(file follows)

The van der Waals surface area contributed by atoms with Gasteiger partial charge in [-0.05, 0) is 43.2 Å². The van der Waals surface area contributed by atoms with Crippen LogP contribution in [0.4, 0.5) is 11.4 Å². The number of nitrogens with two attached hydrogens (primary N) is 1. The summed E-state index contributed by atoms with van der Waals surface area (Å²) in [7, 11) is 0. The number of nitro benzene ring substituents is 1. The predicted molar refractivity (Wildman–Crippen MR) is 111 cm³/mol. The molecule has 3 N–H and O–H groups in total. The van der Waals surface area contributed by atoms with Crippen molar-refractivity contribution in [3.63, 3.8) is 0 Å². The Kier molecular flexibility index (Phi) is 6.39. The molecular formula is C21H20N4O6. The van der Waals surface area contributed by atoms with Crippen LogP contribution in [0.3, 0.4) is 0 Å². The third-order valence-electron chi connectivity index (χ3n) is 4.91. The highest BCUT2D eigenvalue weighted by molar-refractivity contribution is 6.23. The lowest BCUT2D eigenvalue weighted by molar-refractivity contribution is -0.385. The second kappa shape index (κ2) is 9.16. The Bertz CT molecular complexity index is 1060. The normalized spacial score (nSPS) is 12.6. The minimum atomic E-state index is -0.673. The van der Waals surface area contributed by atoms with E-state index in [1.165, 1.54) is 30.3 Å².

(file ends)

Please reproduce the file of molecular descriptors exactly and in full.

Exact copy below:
The van der Waals surface area contributed by atoms with Gasteiger partial charge in [-0.05, 0) is 43.2 Å². The van der Waals surface area contributed by atoms with Crippen LogP contribution in [0.4, 0.5) is 11.4 Å². The number of nitrogens with two attached hydrogens (primary N) is 1. The summed E-state index contributed by atoms with van der Waals surface area (Å²) in [7, 11) is 0. The number of nitro benzene ring substituents is 1. The predicted molar refractivity (Wildman–Crippen MR) is 111 cm³/mol. The molecule has 3 N–H and O–H groups in total. The van der Waals surface area contributed by atoms with Crippen molar-refractivity contribution in [3.63, 3.8) is 0 Å². The Kier molecular flexibility index (Phi) is 6.39. The molecular formula is C21H20N4O6. The van der Waals surface area contributed by atoms with Crippen LogP contribution in [0.3, 0.4) is 0 Å². The third-order valence-electron chi connectivity index (χ3n) is 4.91. The highest BCUT2D eigenvalue weighted by molar-refractivity contribution is 6.23. The lowest BCUT2D eigenvalue weighted by molar-refractivity contribution is -0.385. The second kappa shape index (κ2) is 9.16. The Bertz CT molecular complexity index is 1060. The normalized spacial score (nSPS) is 12.6. The minimum atomic E-state index is -0.673. The van der Waals surface area contributed by atoms with E-state index in [1.165, 1.54) is 30.3 Å².